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Ministry of Energy Mines and Responsible for Core Review

Geoscience Map 2010-4:  Geology of the Area South and West of Princeton, British Columbia (parts of NTS 092H/01; 02; 07; 08 and 10), 1:50 000 scale

by N.W.D. Massey, J.M.S. Vineham and S.L. Oliver

View Geoscience Map 2010-4 (PDF, 15.7 MB)

Download Manifold Map file (ZIP, 7.9 KB)

Download Shapefiles (ZIP, 477 KB)

 

The map covers an area centred about 15 km to the southwest of Princeton.  The map area stretches from the Copper Mountain and Wolfe Creek area southwest to East Gate and the boundary of Manning Park and northwest to the Tulameen River. 

 

The map area lies at the western edge of Quesnellia and includes some of the southernmost exposures of the late Triassic Nicola Group.  To the east of the Boundary Fault, rocks of the Nicola group are assigned to the “Eastern Belt” (Preto 1979; Mortimer 1987).  Interbedded black argillites, grey siltstones and sandstones are overlain by volcanic and volcaniclastic rocks of the Wolfe Creek Formation, which display an alkalic affinity.  They host the important porphyry and skarn deposits of the Copper Mountain area (Preto, 1972). 

 

To the west, rocks of the Nicola Group were included in the calc-alkaline “western belt” by Mortimer (1987).  They are lithologically similar to those in the east, though differing in details of stratigraphic succession.  Clastic sedimentary rocks, dominated by black argillites, are intercalated with feldspathic tuffs and tuffaceous sediments.  These pass westwards, and probably upwards, into typical Nicola pyroxene-feldspar tuffs, lapilli tuffs and breccias.  A sequence of massive feldspar basalt and greenstone flows occurs in the area southeast of the Granite Creek campsite.  The volcanic rocks become more deformed to the west, the change from massive to schistose rocks being transitional and gradual from east to west as foliation becomes progressively more penetrative and steeper.  Both schistose metasediments and metavolcanic rocks occur in the aureole of the Jurassic to Cretaceous Eagle Plutonic Complex along the western margin of the map area.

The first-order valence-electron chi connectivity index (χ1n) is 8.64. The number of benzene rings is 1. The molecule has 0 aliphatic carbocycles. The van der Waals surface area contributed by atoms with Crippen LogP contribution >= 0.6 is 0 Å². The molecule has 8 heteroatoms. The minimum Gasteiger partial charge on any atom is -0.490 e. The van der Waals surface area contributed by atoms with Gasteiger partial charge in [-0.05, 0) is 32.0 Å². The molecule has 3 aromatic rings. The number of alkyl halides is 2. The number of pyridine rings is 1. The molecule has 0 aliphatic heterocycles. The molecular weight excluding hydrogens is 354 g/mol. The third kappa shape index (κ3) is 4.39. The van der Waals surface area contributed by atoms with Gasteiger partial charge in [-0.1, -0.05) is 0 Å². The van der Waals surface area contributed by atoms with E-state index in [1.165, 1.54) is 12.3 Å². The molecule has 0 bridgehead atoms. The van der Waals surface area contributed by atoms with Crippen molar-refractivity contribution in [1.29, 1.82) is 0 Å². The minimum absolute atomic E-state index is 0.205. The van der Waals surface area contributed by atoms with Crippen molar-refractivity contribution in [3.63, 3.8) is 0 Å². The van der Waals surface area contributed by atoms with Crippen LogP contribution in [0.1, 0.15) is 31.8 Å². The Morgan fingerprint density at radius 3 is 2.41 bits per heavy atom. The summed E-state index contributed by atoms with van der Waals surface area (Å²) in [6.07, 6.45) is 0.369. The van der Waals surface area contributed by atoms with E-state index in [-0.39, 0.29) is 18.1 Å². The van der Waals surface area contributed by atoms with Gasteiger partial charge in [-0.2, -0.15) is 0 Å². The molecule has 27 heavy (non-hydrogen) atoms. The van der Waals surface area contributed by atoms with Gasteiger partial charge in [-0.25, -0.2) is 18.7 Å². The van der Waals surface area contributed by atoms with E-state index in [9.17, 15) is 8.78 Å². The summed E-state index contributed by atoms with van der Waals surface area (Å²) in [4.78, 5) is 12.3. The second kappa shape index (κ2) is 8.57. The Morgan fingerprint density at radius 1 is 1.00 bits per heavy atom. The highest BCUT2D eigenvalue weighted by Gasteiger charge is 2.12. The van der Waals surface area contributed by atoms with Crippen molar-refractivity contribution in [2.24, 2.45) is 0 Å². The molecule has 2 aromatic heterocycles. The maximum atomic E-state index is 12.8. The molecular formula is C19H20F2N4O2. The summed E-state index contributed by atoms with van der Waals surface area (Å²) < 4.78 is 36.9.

The Late Triassic Tulameen Ultramafic-Gabbro Complex is structurally emplaced into, though probably coeval with, the Nicola Group.  Several smaller bodies of diorite-gabbro or pyroxenite also occur in the map area.  The Tulameen Complex is host to chromite±Pt, magnetite, and copper deposits and an important source of platinum and gold-platinum placers of the area.

 

In the west of the map area, rocks of the Eastgate-Whipsaw metamorphic belt have been correlated with the Nicola by Rice (1947) and Monger (1989).  The belt is bound by the syntectonic Eagle Plutonic Complex to the west and the Similkameen fault to the east.  The belt shows significant lithological differences to the immediately adjacent Nicola volcanic rocks.  It can be divided it into three northwest trending lithological assemblages that show increasing metamorphic grade from greenschist in the east to amphibolite in the west.  The belt is host to VMS mineralization (e.g. Red Star and S&M group), as well as porphyry-Cu style mineralization associated with the Whipsaw porphyry.  The belt may, in part, be equivalent to the Late Permian to Early Triassic Sitlika-Kutcho sequences, although preliminary zircon geochronometry suggests an Early Permian age (Oliver, work in progress).

 

Volcanic and sedimentary rocks of the Eocene Princeton Group occur in the northern (Tulameen coal basin), central (Princeton basin) and eastern parts of the map area.  They lie unconformably on the Nicola Group and all older intrusive rocks.  Comagmatic minor intrusions occur throughout the map area, particularly to the east of the Boundary fault.


All publications of the BC Geological Survey are available digitally, free of charge, from this website.

 

For questions or more information on geology and minerals in British Columbia contact BCGS Mailbox or call toll free (B.C. residents only).